Regulation and function of the tumour suppressor 53BP1 at sites of DNA damage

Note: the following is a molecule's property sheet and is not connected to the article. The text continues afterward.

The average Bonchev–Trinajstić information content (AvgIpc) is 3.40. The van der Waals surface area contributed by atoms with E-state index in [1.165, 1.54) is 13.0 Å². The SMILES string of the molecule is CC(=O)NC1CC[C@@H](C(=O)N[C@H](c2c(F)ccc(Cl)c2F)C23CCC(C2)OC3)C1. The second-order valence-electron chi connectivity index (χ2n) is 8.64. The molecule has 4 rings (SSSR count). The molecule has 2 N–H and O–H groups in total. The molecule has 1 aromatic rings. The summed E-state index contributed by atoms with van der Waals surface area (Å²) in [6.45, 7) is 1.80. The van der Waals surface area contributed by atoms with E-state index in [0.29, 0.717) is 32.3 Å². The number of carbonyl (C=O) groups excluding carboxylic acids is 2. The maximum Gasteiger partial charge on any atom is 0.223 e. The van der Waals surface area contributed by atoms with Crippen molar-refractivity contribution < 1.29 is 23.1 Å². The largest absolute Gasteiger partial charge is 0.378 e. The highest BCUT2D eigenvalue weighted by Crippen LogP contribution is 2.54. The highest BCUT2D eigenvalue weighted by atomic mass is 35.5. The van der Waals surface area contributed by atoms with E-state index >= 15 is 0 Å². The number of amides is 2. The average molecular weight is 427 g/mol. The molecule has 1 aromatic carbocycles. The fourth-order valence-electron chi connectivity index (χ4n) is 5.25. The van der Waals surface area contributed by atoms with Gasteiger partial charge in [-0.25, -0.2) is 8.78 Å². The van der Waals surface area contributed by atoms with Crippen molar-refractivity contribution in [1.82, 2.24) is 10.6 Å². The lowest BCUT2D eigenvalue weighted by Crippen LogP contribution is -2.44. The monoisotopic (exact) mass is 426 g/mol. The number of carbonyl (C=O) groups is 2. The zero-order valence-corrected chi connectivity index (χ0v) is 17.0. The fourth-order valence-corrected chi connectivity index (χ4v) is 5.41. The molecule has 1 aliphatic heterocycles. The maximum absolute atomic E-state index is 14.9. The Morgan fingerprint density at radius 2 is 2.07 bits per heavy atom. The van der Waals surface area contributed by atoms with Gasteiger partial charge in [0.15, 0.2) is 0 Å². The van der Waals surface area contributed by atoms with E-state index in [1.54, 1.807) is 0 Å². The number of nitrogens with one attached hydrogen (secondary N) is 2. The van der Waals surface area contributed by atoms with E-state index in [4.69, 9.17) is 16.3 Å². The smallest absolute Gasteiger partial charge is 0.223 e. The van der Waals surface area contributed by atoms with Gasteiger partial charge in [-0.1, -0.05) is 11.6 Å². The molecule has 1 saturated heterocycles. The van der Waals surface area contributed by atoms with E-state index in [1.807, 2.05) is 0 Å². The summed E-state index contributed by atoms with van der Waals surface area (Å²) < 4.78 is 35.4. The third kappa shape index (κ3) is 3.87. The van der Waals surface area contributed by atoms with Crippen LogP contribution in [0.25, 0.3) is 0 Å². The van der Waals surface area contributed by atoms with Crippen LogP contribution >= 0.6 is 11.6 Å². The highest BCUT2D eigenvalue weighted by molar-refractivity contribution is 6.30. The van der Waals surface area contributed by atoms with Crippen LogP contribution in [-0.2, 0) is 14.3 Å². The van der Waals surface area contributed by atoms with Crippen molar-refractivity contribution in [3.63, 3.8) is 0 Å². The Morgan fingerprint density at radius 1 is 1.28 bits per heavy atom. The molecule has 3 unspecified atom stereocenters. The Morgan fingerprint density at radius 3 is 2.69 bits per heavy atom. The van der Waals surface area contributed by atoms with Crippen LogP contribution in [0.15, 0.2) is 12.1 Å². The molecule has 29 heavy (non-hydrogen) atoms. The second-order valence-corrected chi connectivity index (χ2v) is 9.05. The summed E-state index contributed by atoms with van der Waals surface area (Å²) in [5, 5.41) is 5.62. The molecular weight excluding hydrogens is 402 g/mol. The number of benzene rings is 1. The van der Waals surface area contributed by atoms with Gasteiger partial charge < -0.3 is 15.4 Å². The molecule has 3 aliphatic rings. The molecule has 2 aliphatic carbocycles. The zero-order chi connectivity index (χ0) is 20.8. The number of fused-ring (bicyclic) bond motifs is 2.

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Cancer is the major cause of death for people in middle age. It results from cell transformation into malignant cells and propagates with normal controls. This process is induced by mutations occurring in DNA through the action of external or internal DNA damaging agents. To protect their genome, cells have evolved mechanisms to respond appropriately to the DNA lesion induced. A signaling cascade is activated, implicating detection of the lesions by "sensor" proteins, amplification of the signal by "mediator" and "transducer" proteins and diversification of this signal by "effector" proteins involved in various pathways including cell cycle arrest, DNA repair, apoptosis or senescence. 53BP1, first identified as a p53 binding partner, is a mediator of the DNA damage response (DDR). It functions in cell cycle checkpoints and DNA repair, promoting nonhomologous end-joining (NHEJ) and restraining homologous recombination (HR). Upon DNA damage, 53BP1 proteins relocalize rapidly to DNA double strand breaks (DSBs). It has been shown that this recruitment is dependent on its Tandem Tudor domain recognition and binding to methylated histones. However, some controversy exist in the literature regarding the exact nature of the methylated histone required. It has been defined to be either histone H3 dimethylated on its lysine 79, H3K79me2, or histone H4 dimethylated on its lysine 40, H4K20me2. Firstly, we investigated the role of H3K79me2 in the recruitment of 53BP1 to DSBs. We generated a DT40 chicken cell line deficient for H3K79me2 and monitored 53BP1 foci formation upon DNA damage. Our data indicated that H3K79me2 is not required for the general recruitment of 53BP1 to DSBs. Technical limitations restrained our investigation on the role of H4K20me2 in 53BP1 relocalisation. However, parallel literature researches lead us to examine the relationship between 53BP1 and p53 upon DNA damage. Our results show that in the absence of p53, the efficiency of 53BP1 localisation to DSBs is reduced while the recruitment of BRCA1, a HR factor, is enhanced. We also found that HR is more efficient in absence of p53. Altogether, our data suggest that p53 acts early in the DDR as a "mediator" protein regulating the balance between HR and NHEJ through the recruitment of 53BP1 and BRCA1.
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